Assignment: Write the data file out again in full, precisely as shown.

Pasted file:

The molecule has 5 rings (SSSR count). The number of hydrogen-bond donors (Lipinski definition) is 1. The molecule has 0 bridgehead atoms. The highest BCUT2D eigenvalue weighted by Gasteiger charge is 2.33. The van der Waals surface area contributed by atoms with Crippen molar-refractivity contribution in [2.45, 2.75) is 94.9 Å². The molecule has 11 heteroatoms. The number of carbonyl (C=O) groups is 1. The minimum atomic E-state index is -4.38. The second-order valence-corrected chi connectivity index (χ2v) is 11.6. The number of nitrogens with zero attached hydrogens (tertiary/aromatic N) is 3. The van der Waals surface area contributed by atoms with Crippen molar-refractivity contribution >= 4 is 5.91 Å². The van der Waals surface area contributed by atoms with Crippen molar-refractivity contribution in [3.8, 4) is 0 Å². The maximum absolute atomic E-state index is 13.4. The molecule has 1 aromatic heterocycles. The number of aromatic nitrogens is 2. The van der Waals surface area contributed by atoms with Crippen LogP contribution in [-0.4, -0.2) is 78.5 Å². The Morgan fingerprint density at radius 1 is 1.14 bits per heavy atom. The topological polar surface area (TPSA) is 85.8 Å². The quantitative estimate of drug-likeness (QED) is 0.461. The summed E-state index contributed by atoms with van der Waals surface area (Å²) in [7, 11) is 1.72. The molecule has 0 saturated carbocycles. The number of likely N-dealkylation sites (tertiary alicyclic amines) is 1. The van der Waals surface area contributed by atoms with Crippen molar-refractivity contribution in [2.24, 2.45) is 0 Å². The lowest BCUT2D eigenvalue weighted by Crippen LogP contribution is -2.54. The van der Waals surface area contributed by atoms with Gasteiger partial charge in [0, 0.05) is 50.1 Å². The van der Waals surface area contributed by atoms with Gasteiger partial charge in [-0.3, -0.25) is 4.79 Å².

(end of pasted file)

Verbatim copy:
The molecule has 5 rings (SSSR count). The number of hydrogen-bond donors (Lipinski definition) is 1. The molecule has 0 bridgehead atoms. The highest BCUT2D eigenvalue weighted by Gasteiger charge is 2.33. The van der Waals surface area contributed by atoms with Crippen molar-refractivity contribution in [2.45, 2.75) is 94.9 Å². The molecule has 11 heteroatoms. The number of carbonyl (C=O) groups is 1. The minimum atomic E-state index is -4.38. The second-order valence-corrected chi connectivity index (χ2v) is 11.6. The number of nitrogens with zero attached hydrogens (tertiary/aromatic N) is 3. The van der Waals surface area contributed by atoms with Crippen molar-refractivity contribution >= 4 is 5.91 Å². The van der Waals surface area contributed by atoms with Crippen molar-refractivity contribution in [3.8, 4) is 0 Å². The maximum absolute atomic E-state index is 13.4. The molecule has 1 aromatic heterocycles. The number of aromatic nitrogens is 2. The van der Waals surface area contributed by atoms with Crippen LogP contribution in [-0.4, -0.2) is 78.5 Å². The Morgan fingerprint density at radius 1 is 1.14 bits per heavy atom. The topological polar surface area (TPSA) is 85.8 Å². The quantitative estimate of drug-likeness (QED) is 0.461. The summed E-state index contributed by atoms with van der Waals surface area (Å²) in [7, 11) is 1.72. The molecule has 0 saturated carbocycles. The number of likely N-dealkylation sites (tertiary alicyclic amines) is 1. The van der Waals surface area contributed by atoms with Crippen molar-refractivity contribution in [2.24, 2.45) is 0 Å². The lowest BCUT2D eigenvalue weighted by Crippen LogP contribution is -2.54. The van der Waals surface area contributed by atoms with Gasteiger partial charge in [0, 0.05) is 50.1 Å². The van der Waals surface area contributed by atoms with Gasteiger partial charge in [-0.3, -0.25) is 4.79 Å².